Recently I saw someone defending the notion that there’s no such thing as biological sex. Intersex conditions exist, no one can test your chromosomes, hormone levels vary, blah blah blah. Same shit, different day. Except this time it was also a different commenter.
This particular post came from a guy who used to be known for his rigorous debating style. He knew the fallacies, avoided them himself, and pointed them out when others used them. He conceded points when he was wrong. And he wasn’t so much an outright rejecter of reality in the name of ideology.
Thing is, the biology argument is a weak argument and he should have recognized that. It implies that if we could test a particular transgender person’s biology for chromosomes, hormone levels, ladybrain, or whatever other anomoly is being posited as present, and find it absent, we’d be justified in rejecting the transgender person. I know that this particular poster wouldn’t go for that, so that makes this argument disingenuous. A more reasonable argument, for him, would be not that a transgender person’s biology is unknowable, but that their behavior isn’t hurting anyone and deserves civil protections.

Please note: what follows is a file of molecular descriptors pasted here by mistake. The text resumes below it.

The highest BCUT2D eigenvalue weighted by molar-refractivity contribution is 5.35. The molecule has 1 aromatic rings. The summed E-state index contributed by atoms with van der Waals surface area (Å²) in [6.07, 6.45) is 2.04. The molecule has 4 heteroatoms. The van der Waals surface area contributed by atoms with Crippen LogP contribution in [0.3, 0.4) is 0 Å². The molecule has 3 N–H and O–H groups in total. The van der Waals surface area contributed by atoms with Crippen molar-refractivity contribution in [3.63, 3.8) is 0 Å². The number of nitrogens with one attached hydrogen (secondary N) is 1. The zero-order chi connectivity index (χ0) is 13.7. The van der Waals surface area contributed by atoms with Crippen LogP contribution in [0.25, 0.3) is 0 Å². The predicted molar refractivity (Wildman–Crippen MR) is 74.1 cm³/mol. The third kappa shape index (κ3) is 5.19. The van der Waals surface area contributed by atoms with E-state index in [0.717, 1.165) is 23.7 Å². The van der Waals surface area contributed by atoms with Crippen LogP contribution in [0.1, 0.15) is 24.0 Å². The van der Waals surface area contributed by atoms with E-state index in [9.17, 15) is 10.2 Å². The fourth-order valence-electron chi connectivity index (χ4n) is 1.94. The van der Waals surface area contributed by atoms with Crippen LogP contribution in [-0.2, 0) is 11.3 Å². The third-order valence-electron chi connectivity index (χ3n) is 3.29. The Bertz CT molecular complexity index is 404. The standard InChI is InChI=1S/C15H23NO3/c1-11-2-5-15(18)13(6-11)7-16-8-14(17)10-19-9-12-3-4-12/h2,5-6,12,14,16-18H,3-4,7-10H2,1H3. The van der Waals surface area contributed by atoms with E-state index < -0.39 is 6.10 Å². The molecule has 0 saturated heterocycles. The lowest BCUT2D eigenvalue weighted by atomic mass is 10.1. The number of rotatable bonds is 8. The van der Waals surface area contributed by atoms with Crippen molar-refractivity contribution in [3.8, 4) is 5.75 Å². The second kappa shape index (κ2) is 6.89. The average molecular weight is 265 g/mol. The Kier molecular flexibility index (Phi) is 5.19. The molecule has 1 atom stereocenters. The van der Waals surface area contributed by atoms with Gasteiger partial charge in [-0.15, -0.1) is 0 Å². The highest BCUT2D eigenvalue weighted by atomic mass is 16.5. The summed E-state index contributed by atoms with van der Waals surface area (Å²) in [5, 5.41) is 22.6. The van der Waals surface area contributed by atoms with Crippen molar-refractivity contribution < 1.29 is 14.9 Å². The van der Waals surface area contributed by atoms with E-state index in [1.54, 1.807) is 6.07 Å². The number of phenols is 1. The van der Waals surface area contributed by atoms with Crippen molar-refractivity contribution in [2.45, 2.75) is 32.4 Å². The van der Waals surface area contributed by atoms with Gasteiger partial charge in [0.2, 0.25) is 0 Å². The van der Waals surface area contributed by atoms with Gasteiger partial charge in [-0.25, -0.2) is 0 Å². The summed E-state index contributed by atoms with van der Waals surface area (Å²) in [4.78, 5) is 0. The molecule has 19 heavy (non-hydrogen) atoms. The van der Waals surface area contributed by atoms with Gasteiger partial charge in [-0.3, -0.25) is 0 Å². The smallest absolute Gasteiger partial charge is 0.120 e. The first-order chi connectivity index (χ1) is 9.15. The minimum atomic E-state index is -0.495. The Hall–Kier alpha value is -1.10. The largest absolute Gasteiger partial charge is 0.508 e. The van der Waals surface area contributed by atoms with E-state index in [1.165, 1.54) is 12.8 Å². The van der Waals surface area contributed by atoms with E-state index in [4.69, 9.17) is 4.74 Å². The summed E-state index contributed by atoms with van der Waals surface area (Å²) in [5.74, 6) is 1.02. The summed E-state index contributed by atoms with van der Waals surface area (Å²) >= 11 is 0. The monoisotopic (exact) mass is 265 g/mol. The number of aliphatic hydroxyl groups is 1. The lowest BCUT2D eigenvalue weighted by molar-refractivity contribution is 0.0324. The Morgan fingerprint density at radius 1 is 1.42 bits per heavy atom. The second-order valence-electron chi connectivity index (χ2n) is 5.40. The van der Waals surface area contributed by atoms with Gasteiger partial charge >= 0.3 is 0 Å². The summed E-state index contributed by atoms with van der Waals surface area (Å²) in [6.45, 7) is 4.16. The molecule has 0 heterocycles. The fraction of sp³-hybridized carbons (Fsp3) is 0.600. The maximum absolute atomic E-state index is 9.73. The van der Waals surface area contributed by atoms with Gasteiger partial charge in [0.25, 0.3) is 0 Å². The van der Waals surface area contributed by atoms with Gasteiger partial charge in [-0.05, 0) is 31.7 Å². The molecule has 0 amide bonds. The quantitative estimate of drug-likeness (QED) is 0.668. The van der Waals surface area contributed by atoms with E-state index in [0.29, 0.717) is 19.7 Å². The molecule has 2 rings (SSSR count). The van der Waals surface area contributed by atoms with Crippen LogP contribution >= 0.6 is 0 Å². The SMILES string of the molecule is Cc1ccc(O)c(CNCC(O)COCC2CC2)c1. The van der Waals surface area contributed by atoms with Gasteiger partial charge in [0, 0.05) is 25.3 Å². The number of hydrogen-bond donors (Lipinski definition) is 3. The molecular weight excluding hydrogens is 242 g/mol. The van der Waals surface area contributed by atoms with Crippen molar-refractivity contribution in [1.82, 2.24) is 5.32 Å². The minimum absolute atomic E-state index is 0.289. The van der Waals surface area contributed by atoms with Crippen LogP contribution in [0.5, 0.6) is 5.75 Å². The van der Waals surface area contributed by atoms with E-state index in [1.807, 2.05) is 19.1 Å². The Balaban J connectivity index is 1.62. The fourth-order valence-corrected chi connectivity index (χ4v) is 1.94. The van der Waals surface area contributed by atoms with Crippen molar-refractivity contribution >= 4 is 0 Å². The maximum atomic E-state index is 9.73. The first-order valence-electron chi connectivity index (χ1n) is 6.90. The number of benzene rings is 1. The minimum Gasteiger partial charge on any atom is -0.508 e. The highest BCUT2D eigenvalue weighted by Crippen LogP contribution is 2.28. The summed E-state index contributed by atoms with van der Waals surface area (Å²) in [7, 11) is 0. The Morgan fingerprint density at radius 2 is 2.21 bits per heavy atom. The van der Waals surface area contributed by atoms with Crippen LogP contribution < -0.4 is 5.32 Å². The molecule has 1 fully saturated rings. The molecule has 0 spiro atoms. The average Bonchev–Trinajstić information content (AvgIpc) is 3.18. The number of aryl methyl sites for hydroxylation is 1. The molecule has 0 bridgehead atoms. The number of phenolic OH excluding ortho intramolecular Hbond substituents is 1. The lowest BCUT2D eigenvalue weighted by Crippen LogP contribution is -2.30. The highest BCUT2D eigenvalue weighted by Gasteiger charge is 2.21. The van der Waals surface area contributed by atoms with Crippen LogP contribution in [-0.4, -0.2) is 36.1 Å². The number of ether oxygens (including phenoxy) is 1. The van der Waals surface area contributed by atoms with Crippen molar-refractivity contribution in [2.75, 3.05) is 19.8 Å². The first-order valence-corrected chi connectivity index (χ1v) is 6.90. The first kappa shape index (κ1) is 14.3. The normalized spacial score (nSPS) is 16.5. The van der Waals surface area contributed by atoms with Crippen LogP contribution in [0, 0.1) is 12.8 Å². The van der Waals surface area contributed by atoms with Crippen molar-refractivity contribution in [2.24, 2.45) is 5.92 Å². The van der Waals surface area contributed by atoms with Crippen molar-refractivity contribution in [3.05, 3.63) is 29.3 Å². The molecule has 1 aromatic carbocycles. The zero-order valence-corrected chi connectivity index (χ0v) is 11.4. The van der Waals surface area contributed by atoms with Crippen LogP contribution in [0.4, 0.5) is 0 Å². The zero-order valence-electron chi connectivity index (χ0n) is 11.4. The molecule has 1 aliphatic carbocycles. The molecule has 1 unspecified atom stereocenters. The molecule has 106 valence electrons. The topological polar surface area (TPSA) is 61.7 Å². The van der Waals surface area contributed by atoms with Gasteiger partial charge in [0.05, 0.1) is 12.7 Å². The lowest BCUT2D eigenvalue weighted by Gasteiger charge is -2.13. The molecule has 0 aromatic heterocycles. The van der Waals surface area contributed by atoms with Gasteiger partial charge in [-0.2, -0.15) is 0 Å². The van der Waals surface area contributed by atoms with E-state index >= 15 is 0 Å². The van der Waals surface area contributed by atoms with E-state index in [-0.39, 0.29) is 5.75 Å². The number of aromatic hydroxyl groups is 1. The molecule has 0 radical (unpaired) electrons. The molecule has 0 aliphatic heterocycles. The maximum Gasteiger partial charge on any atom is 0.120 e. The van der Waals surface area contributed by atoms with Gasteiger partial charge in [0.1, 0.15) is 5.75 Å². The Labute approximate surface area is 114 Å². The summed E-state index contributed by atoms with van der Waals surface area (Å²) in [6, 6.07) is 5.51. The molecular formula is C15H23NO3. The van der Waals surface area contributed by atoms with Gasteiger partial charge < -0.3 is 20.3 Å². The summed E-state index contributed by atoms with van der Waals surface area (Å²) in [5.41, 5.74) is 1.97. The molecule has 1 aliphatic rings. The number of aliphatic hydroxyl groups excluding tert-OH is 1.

There’s a concept in philosophy called “is” versus “ought.” Is deals with objective reality: A transwoman has XY chromosomes and lacks ovaries and a uterus. Ought deals with morality: We ought to not discriminate against a transgender person. The commenter in question was conflating the two.